Ironically, we adopt new technologies to save time and effort. Indeed our new devices are faster and more efficient. However, they are also more demanding; they consume more time. The ties that they supposedly facilitate are more distant and less social.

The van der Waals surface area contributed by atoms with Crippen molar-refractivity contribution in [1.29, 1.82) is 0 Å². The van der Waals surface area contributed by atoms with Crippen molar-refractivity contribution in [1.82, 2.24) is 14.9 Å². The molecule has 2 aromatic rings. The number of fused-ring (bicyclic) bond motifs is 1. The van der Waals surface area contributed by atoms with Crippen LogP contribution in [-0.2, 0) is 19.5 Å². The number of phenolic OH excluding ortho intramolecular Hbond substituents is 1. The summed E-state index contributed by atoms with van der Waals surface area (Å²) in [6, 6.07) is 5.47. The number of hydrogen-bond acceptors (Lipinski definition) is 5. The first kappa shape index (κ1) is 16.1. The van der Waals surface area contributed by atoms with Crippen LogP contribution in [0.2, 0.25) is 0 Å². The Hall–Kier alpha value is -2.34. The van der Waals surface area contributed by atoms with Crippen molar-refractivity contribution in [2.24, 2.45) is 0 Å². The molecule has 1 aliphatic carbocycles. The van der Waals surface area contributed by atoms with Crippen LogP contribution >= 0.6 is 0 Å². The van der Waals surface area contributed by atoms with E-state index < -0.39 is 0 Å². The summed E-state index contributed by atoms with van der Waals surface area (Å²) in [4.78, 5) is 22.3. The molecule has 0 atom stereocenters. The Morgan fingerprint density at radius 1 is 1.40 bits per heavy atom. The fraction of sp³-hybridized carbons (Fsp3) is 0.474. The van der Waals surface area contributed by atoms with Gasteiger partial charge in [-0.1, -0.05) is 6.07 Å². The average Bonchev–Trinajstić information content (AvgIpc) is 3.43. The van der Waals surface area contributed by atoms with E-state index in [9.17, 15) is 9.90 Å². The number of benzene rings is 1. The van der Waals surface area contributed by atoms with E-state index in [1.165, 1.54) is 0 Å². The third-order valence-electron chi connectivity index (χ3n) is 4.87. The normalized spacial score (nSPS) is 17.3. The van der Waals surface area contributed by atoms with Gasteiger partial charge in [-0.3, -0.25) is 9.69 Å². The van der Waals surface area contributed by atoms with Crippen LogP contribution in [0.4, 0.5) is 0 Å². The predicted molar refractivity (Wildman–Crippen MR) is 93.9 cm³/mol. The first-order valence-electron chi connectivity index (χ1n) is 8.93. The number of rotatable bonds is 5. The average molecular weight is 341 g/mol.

Sherry Turkle describes what have been called “postfamilial families” in the following manner: “Their members are alone together, each in their own rooms, each on a networked computer or mobile device. We go online because we are busy but end up spending more time with technology and less with each other. We defend connectivity as a way to be close, even as we effectively hide from each other.” (Sherry Turkle, Alone Together: Why We Expect More From Technology and Less From Each Other, New York, Basic Books, 2011, p. 280-281.)